One would assume it will also be a proud moment for King's surviving family. However, pride is one thing, and business is business. It has been reported that the King family charged the foundation responsible for the memorial an estimated $800,000 for the use of Dr. King?s words and image in its fund-raising materials.
There are laws that govern the commercial use of a person's likeness even after death. The King family has been known to be protective of Dr. King's image and words, and it has sued over unauthorized uses in the past.
Reportedly, the family didn't charge for the use of Dr. King's likeness as carved into the monument.
This week, yours truly got himself cast in a production of the drama, Twelve Angry Men. (Acting is something I do when I'm not practicing law to satisfy the artistic spirit in me.) The stage play by Sherman L. Sergel, as adapted from the teleplay by Reginald Rose, is perhaps one of the best known plays about our judicial system. Twelve jurors must decide whether a 19-year-old is guilty of murder. If you haven't seen the play or the movie version, you've probably at least seen one of the many parodies that have appeared on various TV shows in which one lone juror voting "not guilty" faces off against eleven others who are eager to convict.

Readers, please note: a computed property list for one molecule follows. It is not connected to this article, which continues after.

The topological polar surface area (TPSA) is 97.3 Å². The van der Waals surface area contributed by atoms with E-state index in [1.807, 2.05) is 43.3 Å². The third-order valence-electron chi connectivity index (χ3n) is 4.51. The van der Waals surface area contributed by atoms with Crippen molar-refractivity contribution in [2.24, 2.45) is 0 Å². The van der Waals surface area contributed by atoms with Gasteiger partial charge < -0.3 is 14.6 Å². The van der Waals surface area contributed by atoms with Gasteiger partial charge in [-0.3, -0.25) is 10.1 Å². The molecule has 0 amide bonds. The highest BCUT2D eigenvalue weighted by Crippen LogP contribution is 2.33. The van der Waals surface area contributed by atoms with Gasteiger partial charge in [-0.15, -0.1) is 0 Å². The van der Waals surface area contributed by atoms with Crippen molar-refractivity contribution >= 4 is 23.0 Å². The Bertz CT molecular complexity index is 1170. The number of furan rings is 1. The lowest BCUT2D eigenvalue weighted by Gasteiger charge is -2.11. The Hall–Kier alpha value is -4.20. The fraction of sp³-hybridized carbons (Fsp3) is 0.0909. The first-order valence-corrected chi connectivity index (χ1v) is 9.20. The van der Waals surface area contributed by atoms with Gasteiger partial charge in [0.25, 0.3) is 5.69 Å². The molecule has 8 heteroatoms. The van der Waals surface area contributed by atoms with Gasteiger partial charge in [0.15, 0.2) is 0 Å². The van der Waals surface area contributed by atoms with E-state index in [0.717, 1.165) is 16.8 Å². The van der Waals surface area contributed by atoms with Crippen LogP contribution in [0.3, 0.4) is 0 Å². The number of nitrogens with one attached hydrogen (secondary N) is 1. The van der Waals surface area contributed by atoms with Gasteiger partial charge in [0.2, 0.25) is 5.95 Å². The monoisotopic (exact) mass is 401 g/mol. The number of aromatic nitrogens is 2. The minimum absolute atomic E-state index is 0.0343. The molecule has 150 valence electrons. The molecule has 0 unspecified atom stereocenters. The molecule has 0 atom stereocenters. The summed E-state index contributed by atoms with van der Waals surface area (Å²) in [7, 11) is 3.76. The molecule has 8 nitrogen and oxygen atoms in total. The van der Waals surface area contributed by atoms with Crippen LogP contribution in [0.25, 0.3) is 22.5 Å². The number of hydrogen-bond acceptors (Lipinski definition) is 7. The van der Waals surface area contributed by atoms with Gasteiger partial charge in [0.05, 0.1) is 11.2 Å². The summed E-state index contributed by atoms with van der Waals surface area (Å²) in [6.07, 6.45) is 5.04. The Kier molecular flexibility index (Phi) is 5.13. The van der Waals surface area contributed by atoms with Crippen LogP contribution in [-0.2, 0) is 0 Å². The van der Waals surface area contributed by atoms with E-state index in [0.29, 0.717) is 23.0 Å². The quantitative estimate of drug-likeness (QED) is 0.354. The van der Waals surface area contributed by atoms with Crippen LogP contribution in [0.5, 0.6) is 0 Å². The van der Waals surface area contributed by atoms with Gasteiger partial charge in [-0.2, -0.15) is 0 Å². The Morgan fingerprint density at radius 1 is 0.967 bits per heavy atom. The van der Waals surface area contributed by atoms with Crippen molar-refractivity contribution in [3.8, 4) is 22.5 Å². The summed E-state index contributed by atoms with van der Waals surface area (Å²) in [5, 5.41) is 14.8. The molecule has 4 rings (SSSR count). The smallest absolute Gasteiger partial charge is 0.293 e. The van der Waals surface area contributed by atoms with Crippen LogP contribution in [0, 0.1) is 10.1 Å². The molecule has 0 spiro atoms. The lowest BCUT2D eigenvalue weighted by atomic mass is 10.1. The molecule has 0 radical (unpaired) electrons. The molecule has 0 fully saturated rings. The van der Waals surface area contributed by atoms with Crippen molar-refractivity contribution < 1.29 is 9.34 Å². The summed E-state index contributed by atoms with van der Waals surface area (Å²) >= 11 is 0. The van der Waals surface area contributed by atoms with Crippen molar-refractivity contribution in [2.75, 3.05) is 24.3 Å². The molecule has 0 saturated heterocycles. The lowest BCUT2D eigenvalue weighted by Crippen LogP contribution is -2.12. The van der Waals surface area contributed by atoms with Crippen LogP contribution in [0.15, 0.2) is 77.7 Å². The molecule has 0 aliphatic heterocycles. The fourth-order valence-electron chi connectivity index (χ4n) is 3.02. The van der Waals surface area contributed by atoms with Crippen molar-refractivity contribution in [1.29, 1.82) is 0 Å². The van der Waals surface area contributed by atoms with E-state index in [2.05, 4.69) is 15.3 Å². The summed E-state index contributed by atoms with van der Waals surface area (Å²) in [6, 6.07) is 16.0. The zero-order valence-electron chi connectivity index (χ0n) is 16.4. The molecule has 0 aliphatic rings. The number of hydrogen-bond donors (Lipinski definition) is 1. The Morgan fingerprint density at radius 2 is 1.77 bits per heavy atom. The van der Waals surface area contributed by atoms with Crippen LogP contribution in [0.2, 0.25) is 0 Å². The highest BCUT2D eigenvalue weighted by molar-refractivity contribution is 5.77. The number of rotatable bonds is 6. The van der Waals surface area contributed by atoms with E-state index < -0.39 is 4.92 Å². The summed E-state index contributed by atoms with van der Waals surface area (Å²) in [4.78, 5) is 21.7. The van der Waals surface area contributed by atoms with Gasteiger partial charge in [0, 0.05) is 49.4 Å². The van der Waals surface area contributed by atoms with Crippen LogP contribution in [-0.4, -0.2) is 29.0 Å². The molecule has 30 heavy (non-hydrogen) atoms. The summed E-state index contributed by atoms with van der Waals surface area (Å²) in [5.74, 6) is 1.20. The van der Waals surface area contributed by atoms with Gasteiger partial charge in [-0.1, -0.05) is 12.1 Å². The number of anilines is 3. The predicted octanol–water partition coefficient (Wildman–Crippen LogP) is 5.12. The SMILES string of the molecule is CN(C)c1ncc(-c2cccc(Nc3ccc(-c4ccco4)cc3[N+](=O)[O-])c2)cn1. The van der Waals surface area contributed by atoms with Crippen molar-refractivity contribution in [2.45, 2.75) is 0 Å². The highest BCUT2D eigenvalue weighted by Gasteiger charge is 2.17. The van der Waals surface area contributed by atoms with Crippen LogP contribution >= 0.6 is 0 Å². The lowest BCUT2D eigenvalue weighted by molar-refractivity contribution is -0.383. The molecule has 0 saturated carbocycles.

Unlike many crime dramas that focus on having the protagonist solve the crime, Twelve Angry Men focuses not on the issue of determining who the real guilty party is but, rather, on the issue of "reasonable doubt." That's the standard by which criminal cases are decided in the United States. To convict, the jury must determine guilt beyond a reasonable doubt. That's the real issue of the play. The lone juror's argument isn't that he believes the defendant to be innocent; it's that he believes there's a reasonable doubt about whether he's guilty.